Can the ancient Greek gods, high-maintenance lovers themselves, give us some insight into dating.
It's a mistake to judge Brad Gooch's "Dating the Greek Gods" by its cover. A how-to about picking up frat brothers? Is it Gooch's memoir of dinners with chiseled gym rats? An archeology text on fixing the age of ancient statuary?
"Dating the Greek Gods" is none of these. It's not even a dating book-certainly not in the sense of the mercenary "The Rules." Gooch, an English professor, journalist and sometime fashion model has been preaching the spirituality of dating since 1999, when he broached the subject with "Finding the Boyfriend Within," written during a period of spiritual searching. That book related Gooch's own dissatisfaction with what he termed "the dating cha-cha" and devised a path to healing: learning how seek your higher self and treat yourself right before trying to do the same for others. The book was a huge success among gay men like Gooch. He soon found himself conducting workshops on the subject of looking into oneself to "find comfort and purpose in life."
In "Dating the Greek Gods," Gooch flips the emphasis, from spiritually (or at least, self-help) enlightened dating to dating-enlightened spirituality. Again he has written a personal memoir of his search for a fulfillment, but here "dating" is the method of spiritual exploration. "What does dating mean," asks a minister friend in the book, "if not making ourselves vulnerable with at least the possibility of being transformed?"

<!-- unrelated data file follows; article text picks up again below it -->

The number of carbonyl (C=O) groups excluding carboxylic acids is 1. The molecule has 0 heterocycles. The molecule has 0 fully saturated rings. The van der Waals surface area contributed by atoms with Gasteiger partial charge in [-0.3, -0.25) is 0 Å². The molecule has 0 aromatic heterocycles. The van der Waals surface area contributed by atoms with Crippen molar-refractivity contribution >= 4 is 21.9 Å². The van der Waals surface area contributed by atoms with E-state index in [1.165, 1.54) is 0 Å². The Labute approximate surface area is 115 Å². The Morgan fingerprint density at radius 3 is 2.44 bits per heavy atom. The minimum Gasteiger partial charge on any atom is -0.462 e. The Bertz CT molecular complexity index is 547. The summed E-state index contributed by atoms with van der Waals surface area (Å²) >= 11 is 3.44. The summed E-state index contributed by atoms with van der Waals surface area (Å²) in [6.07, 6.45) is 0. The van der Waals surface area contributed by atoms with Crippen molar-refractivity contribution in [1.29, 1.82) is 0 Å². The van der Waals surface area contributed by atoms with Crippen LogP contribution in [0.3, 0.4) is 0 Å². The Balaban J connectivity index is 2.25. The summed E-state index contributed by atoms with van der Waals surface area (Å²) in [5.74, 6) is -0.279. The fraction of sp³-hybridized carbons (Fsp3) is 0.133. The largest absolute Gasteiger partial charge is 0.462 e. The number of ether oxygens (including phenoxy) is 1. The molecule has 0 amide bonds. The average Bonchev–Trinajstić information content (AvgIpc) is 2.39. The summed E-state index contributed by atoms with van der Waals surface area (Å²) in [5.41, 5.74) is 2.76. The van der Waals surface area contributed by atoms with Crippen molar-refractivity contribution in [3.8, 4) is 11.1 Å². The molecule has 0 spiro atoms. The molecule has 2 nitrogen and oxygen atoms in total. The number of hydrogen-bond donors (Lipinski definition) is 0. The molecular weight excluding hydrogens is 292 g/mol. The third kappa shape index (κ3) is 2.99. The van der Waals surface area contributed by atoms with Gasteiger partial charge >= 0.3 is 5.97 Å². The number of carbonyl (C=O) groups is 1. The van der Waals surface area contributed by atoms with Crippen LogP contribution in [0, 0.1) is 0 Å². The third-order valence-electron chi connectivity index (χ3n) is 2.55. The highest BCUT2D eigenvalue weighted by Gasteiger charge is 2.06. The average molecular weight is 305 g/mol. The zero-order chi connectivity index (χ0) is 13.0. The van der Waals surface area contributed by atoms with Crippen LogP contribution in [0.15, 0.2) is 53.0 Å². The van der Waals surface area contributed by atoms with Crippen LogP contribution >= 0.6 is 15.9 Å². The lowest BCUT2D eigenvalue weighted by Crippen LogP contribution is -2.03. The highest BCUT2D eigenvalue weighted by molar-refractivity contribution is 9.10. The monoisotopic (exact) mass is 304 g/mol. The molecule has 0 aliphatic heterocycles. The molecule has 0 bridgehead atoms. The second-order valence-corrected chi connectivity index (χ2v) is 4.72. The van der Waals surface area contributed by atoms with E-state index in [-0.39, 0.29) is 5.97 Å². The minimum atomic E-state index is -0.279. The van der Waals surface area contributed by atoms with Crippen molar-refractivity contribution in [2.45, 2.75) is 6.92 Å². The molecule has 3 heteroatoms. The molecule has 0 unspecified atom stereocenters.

For the purposes of this book, dating also means going it alone, at least at first. When we first meet Gooch he's stopped dating altogether, and none of the dates with the Greek gods are with other people. Instead, he takes himself on dates to spend quality time in the presence of the gods' attributes. Once armed with godly virtues, the implication seems to be, actual relationships will be a snap.
Gooch struck upon the idea of dating as a spiritual conduit when a student approached him after class one evening to talk about coming out as an "epiphany" similar to those found in Greek epic poetry. The appearance of a god to a mortal either in disguise or divine form -- an epiphany -- is a common occurrence in epic Greek poetry.